An Open Letter to Everyone Involved in the Tor Fight
And a Few People Who Aren’t
The backstory of the Tor Fight: Yasha Levin of Pando Daily published an article some months ago detailing the preponderance of federal funding the project enjoys. The Tor developers replied angrily, largely on Twitter. Much fighting and trolling went on afterwards, largely between third parties not directly connected to but supportive of each side. One Tor developer, Andrea Shepard, was subjected to enough abuse that she chose to hunt down and reveal the real-life information of her abusive troll. This “doxxing” sparked more debate, and blame going back and forth between Pando (and supporters) and the Tor Project (and supporters.) I stepped in last week and explained why Tor (the software) wasn’t actually sullied by any of this, based on math and code review. My article was rolled over like roadkill by the combatants. Pando continued to post new yelly posts at Tor supporters. The official Tor blog put out an anti-harassment statement. Everyone on Twitter continued to scream at each other.
This is my reply to all of that.
Everyone, calm down. We’ve reached the point where no one is behaving well or even working in their own best interest.
Paul Carr — you’re not being productive with pieces like this. I know you are human and like the rest of us, you get angry, but this is continuing a conflict we can all agree isn’t making the world a better place. What Tor does is important, positive or negative, and it stands apart from the conflicts that mar the lives of those in the community it comes from. This conflict, on both sides, continues to trivialize one of the great questions of the age. This age has put a group of maladjusted geeks, of which I would happily count myself one, into an historical role of giving input into what human agency will mean long after we’re all dead. The question of whether encryption/anonymity for the masses is inherently good or bad is an interesting one, and one that no one here is asking. Paul, your kind of journalism works best when you are punching up at power and wealth. You are not punching up at Tor. There has been no defense or counter moves from the halls of power on this one, just an unorganized and often inappropriate response to criticisms both fair and not. I don’t know that you’re punching down, but at best you’re punching sideways, and the people who really deserve your brand of investigative criticism are getting away with their usual shenanigans every day you spend criticizing this struggling and underfunded software project.
And then there’s the response. Say, as some have alleged, Pando’s coverage is opportunistic, attacking Tor as an easy way to drum up traffic. If this were the case, the Tor community’s response to this has been squarely on the side of doing all of Pando’s work for it. Fundamentally, Pando is, for Tor, the best kind of problem to have — the kind that goes away when you ignore it. In fact, none of this would still be a problem if people had ignored it from the start, and just sought to tell a better story. The answer to this was always to tell Tor’s story better.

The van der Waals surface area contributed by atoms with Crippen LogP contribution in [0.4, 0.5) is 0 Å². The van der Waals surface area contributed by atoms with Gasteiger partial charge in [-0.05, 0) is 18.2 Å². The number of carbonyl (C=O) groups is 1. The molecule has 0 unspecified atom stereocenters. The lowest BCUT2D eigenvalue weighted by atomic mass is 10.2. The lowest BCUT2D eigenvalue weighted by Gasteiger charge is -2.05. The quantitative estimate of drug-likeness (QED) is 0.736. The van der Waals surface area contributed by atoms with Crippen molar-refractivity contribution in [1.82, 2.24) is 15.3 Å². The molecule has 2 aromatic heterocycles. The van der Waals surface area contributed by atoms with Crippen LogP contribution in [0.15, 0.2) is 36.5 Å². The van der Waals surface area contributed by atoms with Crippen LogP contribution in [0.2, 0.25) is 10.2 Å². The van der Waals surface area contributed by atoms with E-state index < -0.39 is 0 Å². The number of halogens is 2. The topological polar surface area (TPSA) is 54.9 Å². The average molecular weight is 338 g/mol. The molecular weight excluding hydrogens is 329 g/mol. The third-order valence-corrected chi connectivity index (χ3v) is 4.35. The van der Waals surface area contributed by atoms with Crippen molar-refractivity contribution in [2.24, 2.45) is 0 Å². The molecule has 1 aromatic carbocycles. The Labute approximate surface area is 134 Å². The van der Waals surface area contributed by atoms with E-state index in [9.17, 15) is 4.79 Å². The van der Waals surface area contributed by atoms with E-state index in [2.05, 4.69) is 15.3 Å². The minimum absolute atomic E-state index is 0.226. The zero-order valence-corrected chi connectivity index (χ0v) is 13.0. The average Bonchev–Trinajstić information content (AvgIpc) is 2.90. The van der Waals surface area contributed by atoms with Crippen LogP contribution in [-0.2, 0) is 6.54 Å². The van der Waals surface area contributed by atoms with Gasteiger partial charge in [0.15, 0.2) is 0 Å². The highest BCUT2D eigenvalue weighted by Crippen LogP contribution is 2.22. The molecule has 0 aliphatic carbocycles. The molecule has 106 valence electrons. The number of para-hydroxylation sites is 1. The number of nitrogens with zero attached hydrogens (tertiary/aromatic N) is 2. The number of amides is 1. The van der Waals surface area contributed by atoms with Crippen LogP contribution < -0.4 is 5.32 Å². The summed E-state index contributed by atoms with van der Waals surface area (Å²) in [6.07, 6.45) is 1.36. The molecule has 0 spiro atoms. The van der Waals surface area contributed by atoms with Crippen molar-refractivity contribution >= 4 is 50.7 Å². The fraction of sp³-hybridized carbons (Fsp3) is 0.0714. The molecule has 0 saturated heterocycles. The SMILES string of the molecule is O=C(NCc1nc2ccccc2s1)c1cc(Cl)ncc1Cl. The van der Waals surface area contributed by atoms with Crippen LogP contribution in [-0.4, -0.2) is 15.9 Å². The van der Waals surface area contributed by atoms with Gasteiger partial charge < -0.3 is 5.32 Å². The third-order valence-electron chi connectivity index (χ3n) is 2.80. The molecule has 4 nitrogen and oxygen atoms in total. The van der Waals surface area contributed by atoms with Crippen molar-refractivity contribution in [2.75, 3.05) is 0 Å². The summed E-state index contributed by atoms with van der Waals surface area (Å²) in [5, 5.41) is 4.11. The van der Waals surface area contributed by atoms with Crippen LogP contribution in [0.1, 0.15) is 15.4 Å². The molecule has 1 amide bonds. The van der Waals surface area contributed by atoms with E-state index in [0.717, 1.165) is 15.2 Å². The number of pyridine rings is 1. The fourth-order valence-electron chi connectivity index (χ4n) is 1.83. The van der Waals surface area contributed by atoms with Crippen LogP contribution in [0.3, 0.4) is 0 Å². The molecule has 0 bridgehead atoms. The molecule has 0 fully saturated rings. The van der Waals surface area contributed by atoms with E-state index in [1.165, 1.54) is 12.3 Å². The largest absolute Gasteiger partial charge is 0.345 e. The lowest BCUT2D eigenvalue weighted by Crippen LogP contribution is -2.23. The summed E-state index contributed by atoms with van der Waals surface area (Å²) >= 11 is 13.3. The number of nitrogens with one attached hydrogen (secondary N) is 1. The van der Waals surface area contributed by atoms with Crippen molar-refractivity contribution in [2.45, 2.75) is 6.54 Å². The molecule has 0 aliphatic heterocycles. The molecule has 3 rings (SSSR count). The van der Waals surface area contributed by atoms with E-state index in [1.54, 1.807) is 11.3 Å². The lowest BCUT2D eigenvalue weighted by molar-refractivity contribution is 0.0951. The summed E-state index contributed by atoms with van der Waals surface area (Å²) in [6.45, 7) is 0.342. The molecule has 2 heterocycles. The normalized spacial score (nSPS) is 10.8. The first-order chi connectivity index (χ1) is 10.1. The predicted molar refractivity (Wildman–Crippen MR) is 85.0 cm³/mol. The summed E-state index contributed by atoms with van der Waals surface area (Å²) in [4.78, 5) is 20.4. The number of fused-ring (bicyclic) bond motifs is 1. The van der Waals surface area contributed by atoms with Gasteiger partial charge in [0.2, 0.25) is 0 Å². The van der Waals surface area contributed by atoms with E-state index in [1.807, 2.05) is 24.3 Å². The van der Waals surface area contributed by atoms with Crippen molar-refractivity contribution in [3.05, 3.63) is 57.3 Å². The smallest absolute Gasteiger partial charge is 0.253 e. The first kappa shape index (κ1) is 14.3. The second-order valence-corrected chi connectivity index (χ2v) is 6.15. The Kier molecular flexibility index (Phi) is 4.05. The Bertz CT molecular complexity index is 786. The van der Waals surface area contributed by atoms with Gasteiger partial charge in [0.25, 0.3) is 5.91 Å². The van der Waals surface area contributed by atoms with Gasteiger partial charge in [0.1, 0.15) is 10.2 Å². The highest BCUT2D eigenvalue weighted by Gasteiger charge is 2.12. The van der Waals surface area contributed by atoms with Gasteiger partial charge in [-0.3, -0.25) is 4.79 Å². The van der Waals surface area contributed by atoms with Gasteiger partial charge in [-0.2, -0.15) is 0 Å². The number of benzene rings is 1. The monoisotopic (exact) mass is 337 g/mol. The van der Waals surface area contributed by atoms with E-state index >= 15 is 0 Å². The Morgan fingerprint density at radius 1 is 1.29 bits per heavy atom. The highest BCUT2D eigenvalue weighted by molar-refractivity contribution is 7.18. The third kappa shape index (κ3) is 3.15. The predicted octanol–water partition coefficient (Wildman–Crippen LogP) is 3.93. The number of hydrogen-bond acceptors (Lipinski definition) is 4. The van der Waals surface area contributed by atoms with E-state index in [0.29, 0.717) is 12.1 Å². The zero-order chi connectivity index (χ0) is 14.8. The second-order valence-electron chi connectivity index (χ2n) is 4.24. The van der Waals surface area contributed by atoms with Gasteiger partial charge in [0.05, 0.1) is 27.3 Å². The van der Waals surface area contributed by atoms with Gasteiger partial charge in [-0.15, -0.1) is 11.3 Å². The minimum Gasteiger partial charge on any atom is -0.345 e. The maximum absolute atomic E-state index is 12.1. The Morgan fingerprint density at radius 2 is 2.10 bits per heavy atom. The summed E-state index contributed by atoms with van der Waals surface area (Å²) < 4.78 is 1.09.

As Yasha adroitly pointed out, Tor’s funding is not going to go away because of Pando. Much of it is federal, and rarely does the US government suddenly get upset to find it’s funding a tiny software project and stop. Not that the federal support is substantial. As the Tor project has inadvertently pointed out, they are certainly getting no coherent or competent PR help from the federal government.
Tor people, signatories to the anti-harassment blog post, I am happy to say we all shouldn’t harass people. It will be a surprise to no one that I’ve dealt with a fairly awful amount of it myself. Death threats, rape threats, attempted doxxing, the internet standards. I’ve also faced nastiness about my work and my love life, suggestions that I don’t deserve a family or home, suggestions that I harm or kill myself, long hateful posts about some of the more difficult moments in my life. But I’ve come to believe that we must reject harassing behavior without responding in kind. What’s bad to do to fellow human beings remains bad to do, regardless of arguments about who started the chain of terrible events.
This should stand against all harassment, not just the harassment of Andrea Shepard. Plenty of people on the list of signatories to the anti-harassment blog post, including Tor developers, have participated in campaigns of online cruelty, or stood by while others did. They have driven long-time volunteers out of the scene, brought developers (and users!) to tears, and even insulted women and people of color near the point of quitting tech, and in at least one case, near to the point of suicide.
I would love to see this as a moment when we turn over a new leaf, but there has to be a process of truth to go with it. If we are to condemn abuse, we must stop abusing, we must be truthful and make amends where necessary for our past abuses.